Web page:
French oil giant Total SA is due to start exploration in south Sudan by April once state-owned Qatar Petroleum joins the consortium running the block, Sudan's petroleum ministry said on Monday.
Minister Lual Deng, a southerner, said once the south -- which has some 75 per cent of Sudan's 500,000 barrels per day output -- becomes independent as expected on 9 July, U.S. companies would be welcome to work there. Sudan has been under U.S. trade and economic sanctions since 1997.
Total has not begun work on Block B in the swampy southern Jonglei state despite holding the concession since the 1980s.
Total is the major shareholder in the block.
Sudan's south voted this month on a referendum on secession from the north ending decades of civil war and uncertainty around the future of Africa's largest country.
The ministry's head of exploration Azhari Abdel Gadir said Sudan was seeing heightened investor interest from many small companies, including Canadian Viking Oil & Gas Ltd, hoping to get a foot into Sudan's oil blocks before major players enter as secession looks to end peacefully without a return to war.
"Over the last six months or so we have experienced a rush from several oil companies," he told reporters. "It's not what you call your major oil companies but we do have over 15 applications, some of them from Canada."
Abdel Gadir and Deng in a joint news conference said Total was due to begin exploration by April as it looked likely Qatar Petroleum would take up the empty 20 per cent of the consortium running Block B.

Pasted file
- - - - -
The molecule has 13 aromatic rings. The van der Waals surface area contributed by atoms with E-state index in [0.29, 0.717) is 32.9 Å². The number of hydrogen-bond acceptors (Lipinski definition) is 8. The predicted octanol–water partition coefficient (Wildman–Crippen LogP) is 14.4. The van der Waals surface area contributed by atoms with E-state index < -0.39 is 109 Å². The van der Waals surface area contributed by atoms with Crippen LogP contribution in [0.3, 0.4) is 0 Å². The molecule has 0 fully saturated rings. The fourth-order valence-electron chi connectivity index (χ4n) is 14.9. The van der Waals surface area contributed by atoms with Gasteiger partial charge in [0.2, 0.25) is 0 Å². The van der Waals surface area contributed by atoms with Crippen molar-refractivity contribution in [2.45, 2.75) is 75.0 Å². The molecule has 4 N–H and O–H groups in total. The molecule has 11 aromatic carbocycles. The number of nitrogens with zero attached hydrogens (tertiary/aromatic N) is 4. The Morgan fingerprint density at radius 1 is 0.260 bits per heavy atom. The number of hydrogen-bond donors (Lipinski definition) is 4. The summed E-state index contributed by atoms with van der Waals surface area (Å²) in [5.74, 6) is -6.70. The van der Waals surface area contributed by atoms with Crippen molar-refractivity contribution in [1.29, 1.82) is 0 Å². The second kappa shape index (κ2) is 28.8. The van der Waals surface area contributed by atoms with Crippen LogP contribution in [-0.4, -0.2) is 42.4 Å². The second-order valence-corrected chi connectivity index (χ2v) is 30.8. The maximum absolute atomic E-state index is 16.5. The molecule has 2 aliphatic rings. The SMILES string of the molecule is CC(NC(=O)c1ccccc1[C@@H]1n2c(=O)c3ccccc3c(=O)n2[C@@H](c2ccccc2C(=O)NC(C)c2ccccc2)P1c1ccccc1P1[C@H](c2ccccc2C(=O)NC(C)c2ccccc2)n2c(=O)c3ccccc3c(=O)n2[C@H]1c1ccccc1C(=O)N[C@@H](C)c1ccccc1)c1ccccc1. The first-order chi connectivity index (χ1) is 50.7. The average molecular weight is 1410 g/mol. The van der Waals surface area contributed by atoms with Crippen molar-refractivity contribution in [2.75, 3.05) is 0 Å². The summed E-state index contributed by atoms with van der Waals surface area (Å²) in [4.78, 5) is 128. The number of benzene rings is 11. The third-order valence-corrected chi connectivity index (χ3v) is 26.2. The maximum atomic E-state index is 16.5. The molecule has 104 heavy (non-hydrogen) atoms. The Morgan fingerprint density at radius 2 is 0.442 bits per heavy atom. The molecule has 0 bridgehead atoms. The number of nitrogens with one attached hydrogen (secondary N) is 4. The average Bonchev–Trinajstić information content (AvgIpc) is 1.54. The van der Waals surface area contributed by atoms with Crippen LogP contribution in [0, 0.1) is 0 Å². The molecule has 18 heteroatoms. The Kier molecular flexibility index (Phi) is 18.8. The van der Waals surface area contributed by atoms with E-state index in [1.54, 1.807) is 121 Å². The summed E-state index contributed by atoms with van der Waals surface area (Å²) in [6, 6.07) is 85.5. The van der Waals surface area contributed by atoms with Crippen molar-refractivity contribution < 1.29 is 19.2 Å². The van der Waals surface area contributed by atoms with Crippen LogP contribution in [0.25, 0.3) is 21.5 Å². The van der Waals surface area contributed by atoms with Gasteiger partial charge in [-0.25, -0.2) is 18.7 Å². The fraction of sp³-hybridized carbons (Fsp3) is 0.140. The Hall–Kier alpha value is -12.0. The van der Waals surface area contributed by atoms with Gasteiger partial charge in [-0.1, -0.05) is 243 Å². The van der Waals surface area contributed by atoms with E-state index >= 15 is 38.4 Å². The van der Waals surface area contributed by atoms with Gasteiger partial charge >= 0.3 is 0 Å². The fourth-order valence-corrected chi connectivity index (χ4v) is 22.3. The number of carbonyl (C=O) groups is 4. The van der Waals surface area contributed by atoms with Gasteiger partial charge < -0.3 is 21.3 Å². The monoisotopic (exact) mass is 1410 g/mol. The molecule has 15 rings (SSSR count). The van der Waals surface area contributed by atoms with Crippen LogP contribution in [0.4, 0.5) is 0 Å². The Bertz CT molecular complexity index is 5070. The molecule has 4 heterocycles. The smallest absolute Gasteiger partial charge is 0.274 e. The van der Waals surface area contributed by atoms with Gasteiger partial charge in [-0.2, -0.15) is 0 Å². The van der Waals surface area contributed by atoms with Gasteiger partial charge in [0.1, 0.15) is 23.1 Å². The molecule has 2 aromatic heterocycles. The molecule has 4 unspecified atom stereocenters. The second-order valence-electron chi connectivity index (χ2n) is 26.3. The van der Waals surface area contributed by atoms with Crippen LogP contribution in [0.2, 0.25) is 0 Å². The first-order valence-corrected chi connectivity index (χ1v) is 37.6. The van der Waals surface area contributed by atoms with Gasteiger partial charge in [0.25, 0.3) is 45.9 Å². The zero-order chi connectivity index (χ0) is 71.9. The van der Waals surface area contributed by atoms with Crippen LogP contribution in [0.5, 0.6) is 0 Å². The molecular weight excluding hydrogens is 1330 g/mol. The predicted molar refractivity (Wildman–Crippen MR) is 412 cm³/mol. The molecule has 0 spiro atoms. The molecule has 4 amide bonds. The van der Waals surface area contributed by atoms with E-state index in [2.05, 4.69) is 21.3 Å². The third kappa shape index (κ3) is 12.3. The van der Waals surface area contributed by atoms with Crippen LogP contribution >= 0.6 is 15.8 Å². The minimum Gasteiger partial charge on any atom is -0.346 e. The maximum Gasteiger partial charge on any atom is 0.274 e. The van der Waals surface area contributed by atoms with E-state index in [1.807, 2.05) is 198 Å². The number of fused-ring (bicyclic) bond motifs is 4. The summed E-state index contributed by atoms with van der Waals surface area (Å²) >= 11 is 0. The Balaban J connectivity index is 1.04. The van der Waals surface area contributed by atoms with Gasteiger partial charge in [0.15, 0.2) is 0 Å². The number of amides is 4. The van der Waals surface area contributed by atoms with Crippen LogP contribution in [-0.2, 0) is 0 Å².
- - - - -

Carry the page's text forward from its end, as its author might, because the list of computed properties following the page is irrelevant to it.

"(Total) have suggested Qatar Petroleum International and so that is under consideration but all indications are would be that it will go smoothly -- it's a question of signing," said minister Deng.
Abdel Gadir said the agreement with the Gulf firm should be completed by April.
"If things go as expected in April we will start work," he said.
Major firms have largely avoided Sudan because of allegations of rights abuses during the long north-south civil war and U.S. trade sanctions. But once the south is independent, the embargo will be irrelevant on blocks in the south.
Southerner Deng said U.S. companies will be allowed to invest in the southern oil industry after secession.
"We don't discriminate, we allow anybody to invest in Sudan's oil and that will be the attitude of the south should the south secede," said Deng.
Deng said Sudan hoped to reach 1 m bpd. But Sudan has consistently failed to reach bullish production forecasts offered by officials after a 2005 north-south peace deal looked to stabilise security in Sudan.
"In three years we are aiming to have 1 m barrels," Deng said.
Sudan's main oilfields are in decline and Malaysia's Petronas has been working to improve the yield from fields which Abdel Gadir put at an average of 23 per cent across Sudan. New discoveries have also been slow to come on line.